Half of the French disapprove of the French intervention in Mali, for the first time since the start of the anti-jihadist operation started in 2013, according to an Ifop poll published Monday January 11 evening by the magazine Point.
Eight years after the start of Operation Serval launched to help Mali repel an offensive by armed Islamist groups, 51% of French people questioned (i.e. half, with the margins of error) are “rather not” (32%) or “not at all” (19%) in favor of French military intervention.
Some 49% of those polled say they are still in favor, whereas they were 73% in February 2013, the day after the liberation of Timbuktu, and 58% at the end of 2019, just after the death of 13 French soldiers in Mali in the collision of two helicopters.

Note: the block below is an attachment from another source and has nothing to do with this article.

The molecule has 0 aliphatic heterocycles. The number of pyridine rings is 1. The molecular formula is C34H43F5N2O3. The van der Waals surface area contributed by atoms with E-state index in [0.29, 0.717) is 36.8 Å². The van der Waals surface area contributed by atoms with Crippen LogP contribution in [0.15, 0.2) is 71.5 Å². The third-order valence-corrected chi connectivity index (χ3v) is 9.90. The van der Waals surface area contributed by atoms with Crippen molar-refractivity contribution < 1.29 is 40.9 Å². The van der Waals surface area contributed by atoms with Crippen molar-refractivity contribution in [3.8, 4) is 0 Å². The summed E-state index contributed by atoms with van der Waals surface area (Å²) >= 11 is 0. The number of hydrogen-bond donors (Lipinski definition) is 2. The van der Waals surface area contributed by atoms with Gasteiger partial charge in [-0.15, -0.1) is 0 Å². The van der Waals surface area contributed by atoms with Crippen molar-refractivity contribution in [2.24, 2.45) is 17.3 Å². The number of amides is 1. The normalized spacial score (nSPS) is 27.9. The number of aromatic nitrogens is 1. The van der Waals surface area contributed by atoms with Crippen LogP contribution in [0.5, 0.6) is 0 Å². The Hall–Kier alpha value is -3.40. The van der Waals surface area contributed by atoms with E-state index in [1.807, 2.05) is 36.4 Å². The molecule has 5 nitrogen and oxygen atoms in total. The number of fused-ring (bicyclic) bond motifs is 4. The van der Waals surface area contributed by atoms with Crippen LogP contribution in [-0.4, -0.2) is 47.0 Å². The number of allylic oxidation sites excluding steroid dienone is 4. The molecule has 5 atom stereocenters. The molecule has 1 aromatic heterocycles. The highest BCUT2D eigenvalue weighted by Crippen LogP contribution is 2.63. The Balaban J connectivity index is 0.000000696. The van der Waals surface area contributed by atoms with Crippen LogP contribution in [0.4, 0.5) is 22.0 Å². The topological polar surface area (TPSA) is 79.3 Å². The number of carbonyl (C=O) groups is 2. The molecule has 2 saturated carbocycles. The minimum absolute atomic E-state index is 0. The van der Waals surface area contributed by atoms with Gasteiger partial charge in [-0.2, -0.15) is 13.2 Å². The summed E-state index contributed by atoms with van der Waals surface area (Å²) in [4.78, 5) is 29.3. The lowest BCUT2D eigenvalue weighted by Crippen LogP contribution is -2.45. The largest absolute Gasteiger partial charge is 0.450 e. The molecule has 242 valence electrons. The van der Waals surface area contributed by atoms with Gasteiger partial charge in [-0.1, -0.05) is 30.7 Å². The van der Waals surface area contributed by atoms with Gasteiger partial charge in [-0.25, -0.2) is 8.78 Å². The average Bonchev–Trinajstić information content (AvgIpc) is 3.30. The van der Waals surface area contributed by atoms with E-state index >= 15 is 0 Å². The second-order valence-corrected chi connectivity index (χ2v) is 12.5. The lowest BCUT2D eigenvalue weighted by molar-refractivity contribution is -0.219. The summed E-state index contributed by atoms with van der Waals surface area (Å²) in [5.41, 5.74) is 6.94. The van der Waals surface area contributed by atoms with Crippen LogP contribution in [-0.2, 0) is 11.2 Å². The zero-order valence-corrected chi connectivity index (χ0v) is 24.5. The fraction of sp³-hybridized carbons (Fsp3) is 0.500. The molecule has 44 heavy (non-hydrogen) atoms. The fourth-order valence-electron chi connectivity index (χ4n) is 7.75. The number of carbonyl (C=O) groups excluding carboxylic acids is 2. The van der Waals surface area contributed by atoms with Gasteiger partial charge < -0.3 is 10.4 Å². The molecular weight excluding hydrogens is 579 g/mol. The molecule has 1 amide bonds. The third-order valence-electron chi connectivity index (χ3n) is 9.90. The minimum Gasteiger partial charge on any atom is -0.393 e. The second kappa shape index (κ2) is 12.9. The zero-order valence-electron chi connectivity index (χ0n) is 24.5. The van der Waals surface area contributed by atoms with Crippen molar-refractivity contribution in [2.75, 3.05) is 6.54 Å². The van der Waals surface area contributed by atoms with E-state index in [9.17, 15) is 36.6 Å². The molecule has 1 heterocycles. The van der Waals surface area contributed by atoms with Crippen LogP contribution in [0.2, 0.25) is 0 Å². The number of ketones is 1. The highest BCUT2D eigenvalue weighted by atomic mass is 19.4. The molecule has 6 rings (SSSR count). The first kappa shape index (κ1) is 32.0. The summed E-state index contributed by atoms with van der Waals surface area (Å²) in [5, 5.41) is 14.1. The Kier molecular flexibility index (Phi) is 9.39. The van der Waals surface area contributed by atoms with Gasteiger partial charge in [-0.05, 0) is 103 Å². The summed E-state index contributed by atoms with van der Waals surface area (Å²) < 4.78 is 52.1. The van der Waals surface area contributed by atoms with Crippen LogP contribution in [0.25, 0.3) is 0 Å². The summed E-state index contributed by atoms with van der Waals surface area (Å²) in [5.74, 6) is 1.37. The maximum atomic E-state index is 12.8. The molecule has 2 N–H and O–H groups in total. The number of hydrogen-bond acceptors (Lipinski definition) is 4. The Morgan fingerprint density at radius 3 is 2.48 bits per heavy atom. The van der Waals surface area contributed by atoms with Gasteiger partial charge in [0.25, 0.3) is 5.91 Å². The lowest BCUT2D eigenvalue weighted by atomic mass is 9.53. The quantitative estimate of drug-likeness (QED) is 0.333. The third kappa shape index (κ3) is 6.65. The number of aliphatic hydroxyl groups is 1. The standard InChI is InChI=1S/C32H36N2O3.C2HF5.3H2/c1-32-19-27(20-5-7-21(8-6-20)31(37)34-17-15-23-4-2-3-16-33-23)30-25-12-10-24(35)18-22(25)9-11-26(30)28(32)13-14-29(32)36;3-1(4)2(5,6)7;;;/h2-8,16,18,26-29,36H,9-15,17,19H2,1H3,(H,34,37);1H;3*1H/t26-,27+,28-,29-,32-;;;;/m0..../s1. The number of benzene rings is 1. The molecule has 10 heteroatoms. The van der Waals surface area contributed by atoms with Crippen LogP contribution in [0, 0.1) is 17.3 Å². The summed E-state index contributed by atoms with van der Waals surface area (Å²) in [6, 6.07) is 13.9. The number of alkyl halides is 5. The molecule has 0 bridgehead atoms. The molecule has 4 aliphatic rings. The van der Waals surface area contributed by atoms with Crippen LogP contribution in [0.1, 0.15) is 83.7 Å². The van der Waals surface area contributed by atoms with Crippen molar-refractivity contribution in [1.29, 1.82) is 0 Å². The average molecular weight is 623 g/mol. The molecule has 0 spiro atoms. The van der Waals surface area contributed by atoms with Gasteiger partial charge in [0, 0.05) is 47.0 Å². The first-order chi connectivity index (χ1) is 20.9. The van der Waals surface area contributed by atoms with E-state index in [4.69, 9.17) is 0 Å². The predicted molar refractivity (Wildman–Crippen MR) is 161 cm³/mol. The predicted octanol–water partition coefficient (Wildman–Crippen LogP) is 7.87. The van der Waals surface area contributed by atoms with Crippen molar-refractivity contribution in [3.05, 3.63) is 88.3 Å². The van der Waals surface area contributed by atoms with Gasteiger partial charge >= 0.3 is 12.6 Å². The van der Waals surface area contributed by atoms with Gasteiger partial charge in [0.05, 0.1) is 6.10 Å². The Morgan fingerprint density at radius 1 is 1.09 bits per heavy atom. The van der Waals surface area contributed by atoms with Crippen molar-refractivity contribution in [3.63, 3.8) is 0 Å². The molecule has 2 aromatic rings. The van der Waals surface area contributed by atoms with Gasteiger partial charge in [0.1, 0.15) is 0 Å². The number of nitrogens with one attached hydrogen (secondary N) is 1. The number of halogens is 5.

This poll, carried out in early January, comes after two jihadist attacks in Mali which left a total of five dead on the French side, and at a time when France is considering a reduction of its troops in the Sahel. Most of the Barkhane force (which succeeded Serval in 2014) is concentrated in Mali, but the scope of action covers five Sahelian countries (Mali, Niger, Burkina Faso, Chad, Mauritania).
* The survey was conducted online from January 5 to 6 with a representative sample of 1,004 people, using the quota method.